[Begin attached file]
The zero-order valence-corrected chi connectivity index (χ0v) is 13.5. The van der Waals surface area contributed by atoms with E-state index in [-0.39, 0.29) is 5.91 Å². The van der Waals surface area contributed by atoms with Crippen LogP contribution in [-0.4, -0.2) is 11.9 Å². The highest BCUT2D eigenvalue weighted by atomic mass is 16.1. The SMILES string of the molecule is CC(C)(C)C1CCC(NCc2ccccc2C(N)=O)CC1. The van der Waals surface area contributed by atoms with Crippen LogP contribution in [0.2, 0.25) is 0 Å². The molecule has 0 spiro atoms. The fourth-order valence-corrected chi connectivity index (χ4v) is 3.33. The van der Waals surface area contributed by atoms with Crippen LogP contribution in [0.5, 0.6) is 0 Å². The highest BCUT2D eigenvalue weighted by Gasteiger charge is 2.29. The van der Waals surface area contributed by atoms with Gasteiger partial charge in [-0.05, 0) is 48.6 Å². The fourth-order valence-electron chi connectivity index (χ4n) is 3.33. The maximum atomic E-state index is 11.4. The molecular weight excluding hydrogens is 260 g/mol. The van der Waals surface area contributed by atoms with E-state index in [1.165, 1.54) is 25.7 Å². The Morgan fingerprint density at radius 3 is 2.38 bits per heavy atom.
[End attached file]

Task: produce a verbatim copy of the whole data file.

The zero-order valence-corrected chi connectivity index (χ0v) is 13.5. The van der Waals surface area contributed by atoms with E-state index in [-0.39, 0.29) is 5.91 Å². The van der Waals surface area contributed by atoms with Crippen LogP contribution in [-0.4, -0.2) is 11.9 Å². The highest BCUT2D eigenvalue weighted by atomic mass is 16.1. The SMILES string of the molecule is CC(C)(C)C1CCC(NCc2ccccc2C(N)=O)CC1. The van der Waals surface area contributed by atoms with Crippen LogP contribution in [0.2, 0.25) is 0 Å². The molecule has 0 spiro atoms. The fourth-order valence-corrected chi connectivity index (χ4v) is 3.33. The van der Waals surface area contributed by atoms with Crippen LogP contribution in [0.5, 0.6) is 0 Å². The highest BCUT2D eigenvalue weighted by Gasteiger charge is 2.29. The van der Waals surface area contributed by atoms with Gasteiger partial charge in [-0.05, 0) is 48.6 Å². The fourth-order valence-electron chi connectivity index (χ4n) is 3.33. The maximum atomic E-state index is 11.4. The molecular weight excluding hydrogens is 260 g/mol. The van der Waals surface area contributed by atoms with E-state index in [1.165, 1.54) is 25.7 Å². The Morgan fingerprint density at radius 3 is 2.38 bits per heavy atom.